Osceola County Sheriff's Office teaches kids to fight abductors, abusers

National radKids program comes to Central Florida

OSCEOLA COUNTY, Fla. – The Osceola County Sheriff's Office is offering a specialized program to teach children how to empower and defend themselves. The class not only shows children how to fight off a stranger trying to take them but also shows them what to do if someone close to them tries to abuse them.

It's called radKids, and the first three letters stand for Resisting Aggression Defensively. The program's mission is to provide realistic choices for children to avoid and/or escape violence or harm in their daily lives. The program covers everything from bullying to abuse, to how to escape and fight a kidnapper or child predator.

The program has already trained thousands of instructors in both the United States and Canada, and now, it's getting a foothold in Central Florida.

The Osceola County Sheriff's Office recently certified more than a dozen of its workers to become instructors, and they just held their first pilot class this month.

Suzanne Clouchete is one of them.

She is a sex crimes detective for Osceola County and also investigates crimes against children.

"I want to give them the tools to keep them from becoming victims," Clouchete said.

Just last March, Clouchete worked an attempted kidnapping case involving a 10-year-old girl outside a Walmart store in Poinciana. She says a man had tried to lure the girl to get in his car, but she refused and ran instead. Surveillance video captured the whole encounter.

"And it turns out this male had two prior cases where he was in the parking lot, doing inappropriate things," Clouchete said. "So he is slowly escalating - and luckily did not get that girl that day."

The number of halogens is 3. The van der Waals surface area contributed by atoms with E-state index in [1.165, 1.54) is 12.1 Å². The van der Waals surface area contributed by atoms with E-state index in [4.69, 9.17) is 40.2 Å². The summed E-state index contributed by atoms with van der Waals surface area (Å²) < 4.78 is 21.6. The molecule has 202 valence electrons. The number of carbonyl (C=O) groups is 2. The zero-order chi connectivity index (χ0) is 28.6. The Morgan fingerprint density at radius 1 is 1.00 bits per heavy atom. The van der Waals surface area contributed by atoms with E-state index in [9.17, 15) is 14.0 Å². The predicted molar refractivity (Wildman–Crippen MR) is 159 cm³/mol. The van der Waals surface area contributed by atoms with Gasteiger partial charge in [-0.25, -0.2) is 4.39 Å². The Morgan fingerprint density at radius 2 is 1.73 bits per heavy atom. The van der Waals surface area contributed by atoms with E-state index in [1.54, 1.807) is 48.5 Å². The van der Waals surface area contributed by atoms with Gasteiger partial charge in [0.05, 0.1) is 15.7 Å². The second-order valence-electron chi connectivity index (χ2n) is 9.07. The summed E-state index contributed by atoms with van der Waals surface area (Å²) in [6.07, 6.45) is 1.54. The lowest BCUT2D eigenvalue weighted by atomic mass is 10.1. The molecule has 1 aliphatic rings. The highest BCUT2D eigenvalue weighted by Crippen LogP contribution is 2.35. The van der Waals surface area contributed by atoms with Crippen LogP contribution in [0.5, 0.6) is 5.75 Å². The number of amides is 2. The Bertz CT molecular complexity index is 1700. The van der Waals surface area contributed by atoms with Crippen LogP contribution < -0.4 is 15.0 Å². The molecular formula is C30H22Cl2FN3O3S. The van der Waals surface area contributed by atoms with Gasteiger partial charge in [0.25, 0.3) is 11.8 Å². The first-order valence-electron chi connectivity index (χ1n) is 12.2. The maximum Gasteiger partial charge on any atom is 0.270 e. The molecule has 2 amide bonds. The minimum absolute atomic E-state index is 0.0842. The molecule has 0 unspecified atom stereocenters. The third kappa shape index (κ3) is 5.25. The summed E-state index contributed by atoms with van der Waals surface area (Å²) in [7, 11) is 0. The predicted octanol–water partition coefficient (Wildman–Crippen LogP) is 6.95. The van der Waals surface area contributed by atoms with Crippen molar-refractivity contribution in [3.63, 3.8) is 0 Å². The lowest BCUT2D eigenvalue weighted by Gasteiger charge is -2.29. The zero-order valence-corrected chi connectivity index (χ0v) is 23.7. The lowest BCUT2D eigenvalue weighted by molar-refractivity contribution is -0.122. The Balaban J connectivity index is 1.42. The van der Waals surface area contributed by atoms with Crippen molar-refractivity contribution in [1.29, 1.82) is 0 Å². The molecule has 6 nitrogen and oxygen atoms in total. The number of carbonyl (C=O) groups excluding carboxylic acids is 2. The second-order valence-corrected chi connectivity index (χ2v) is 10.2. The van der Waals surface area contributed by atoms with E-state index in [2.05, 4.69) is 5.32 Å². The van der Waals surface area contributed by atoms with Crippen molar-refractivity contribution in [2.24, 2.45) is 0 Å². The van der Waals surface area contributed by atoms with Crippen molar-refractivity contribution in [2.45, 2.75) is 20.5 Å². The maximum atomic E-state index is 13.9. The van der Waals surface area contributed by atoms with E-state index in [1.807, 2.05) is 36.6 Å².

Parents like Melissa Hansell can relate.

She says when she was a child, she had her own scary encounter with a stranger.

"I didn't know what else to do but run," said Hansell.

But now, Hansell's children will be armed with more than just knowledge. They will have real-life training to help them know exactly what to do in any situation. Hansell says even her shy, introverted daughter learned to stand up for herself in a way she never has before.

"And to see her have that confidence and to yell and to get physical with someone to protect herself - it just made me so proud," Hansell said. "And the 6-year-old, to watch him defend himself, being so small, was fantastic."

So what do the kids think about this intense kind of training?

"I thought it was very, very cool and exciting," said student Evangeline Marrero-Mosa.

But instructors point out this class is more than just doing drills and learning how to fight back and defy an attacker. It also teaches kids the warning signs of what to look out for in other kinds of abuse, and to report it, even if it involves a person that child knows and trusts.

"Not all parents know how to teach their children," said Russell Gibson, the Osceola County sheriff. "They're not all police officers, they're not all educated to show their children this is what you do in a case where someone tells you, 'Hey little kid.'. And if they grab you to fight, fight, fight!"

The Sheriff's Office already has a waiting list of people wanting to get their kids into the radKids class. They are planning on having that the class happen over spring break.

There are also other radKids instructors and classes being offered in other parts of Florida.

According to the radKids website, more than 250,000 children have been trained in the radKids Personal Empowerment Safety Program.